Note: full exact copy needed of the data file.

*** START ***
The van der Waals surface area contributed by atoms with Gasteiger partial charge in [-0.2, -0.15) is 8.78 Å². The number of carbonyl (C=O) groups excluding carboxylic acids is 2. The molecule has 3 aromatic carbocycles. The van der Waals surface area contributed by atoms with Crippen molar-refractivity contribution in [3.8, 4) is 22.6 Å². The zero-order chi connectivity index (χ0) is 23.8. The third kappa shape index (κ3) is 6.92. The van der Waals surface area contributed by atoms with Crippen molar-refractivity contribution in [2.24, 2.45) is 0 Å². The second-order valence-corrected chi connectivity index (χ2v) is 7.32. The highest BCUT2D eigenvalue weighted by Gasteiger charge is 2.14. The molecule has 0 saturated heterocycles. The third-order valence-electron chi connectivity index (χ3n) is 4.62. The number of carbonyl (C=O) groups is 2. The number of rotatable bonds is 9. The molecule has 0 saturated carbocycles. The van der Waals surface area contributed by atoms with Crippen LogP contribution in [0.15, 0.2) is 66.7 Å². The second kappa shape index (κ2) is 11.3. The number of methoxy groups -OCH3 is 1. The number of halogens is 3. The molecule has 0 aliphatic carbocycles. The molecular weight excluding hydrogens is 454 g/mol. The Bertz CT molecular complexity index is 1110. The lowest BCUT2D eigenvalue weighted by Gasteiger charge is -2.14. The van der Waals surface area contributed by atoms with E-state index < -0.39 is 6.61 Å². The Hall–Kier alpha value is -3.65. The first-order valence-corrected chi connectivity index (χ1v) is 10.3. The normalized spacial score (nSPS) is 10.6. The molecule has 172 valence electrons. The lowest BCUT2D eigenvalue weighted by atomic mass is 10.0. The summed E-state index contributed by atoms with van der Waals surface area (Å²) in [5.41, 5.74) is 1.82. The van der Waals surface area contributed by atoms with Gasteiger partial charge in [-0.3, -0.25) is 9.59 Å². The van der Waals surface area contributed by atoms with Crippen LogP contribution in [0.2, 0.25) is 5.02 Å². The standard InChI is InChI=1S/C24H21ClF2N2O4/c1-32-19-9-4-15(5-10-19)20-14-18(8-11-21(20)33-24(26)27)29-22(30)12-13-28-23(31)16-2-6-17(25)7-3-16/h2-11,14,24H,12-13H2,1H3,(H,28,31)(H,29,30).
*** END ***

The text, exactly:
The van der Waals surface area contributed by atoms with Gasteiger partial charge in [-0.2, -0.15) is 8.78 Å². The number of carbonyl (C=O) groups excluding carboxylic acids is 2. The molecule has 3 aromatic carbocycles. The van der Waals surface area contributed by atoms with Crippen molar-refractivity contribution in [3.8, 4) is 22.6 Å². The zero-order chi connectivity index (χ0) is 23.8. The third kappa shape index (κ3) is 6.92. The van der Waals surface area contributed by atoms with Crippen molar-refractivity contribution in [2.24, 2.45) is 0 Å². The second-order valence-corrected chi connectivity index (χ2v) is 7.32. The highest BCUT2D eigenvalue weighted by Gasteiger charge is 2.14. The molecule has 0 saturated heterocycles. The third-order valence-electron chi connectivity index (χ3n) is 4.62. The number of carbonyl (C=O) groups is 2. The number of rotatable bonds is 9. The molecule has 0 saturated carbocycles. The van der Waals surface area contributed by atoms with Crippen LogP contribution in [0.15, 0.2) is 66.7 Å². The second kappa shape index (κ2) is 11.3. The number of methoxy groups -OCH3 is 1. The number of halogens is 3. The molecule has 0 aliphatic carbocycles. The molecular weight excluding hydrogens is 454 g/mol. The Bertz CT molecular complexity index is 1110. The lowest BCUT2D eigenvalue weighted by Gasteiger charge is -2.14. The van der Waals surface area contributed by atoms with E-state index < -0.39 is 6.61 Å². The Hall–Kier alpha value is -3.65. The first-order valence-corrected chi connectivity index (χ1v) is 10.3. The normalized spacial score (nSPS) is 10.6. The molecule has 172 valence electrons. The lowest BCUT2D eigenvalue weighted by atomic mass is 10.0. The summed E-state index contributed by atoms with van der Waals surface area (Å²) in [5.41, 5.74) is 1.82. The van der Waals surface area contributed by atoms with Gasteiger partial charge in [-0.3, -0.25) is 9.59 Å². The van der Waals surface area contributed by atoms with Crippen LogP contribution in [0.2, 0.25) is 5.02 Å². The standard InChI is InChI=1S/C24H21ClF2N2O4/c1-32-19-9-4-15(5-10-19)20-14-18(8-11-21(20)33-24(26)27)29-22(30)12-13-28-23(31)16-2-6-17(25)7-3-16/h2-11,14,24H,12-13H2,1H3,(H,28,31)(H,29,30).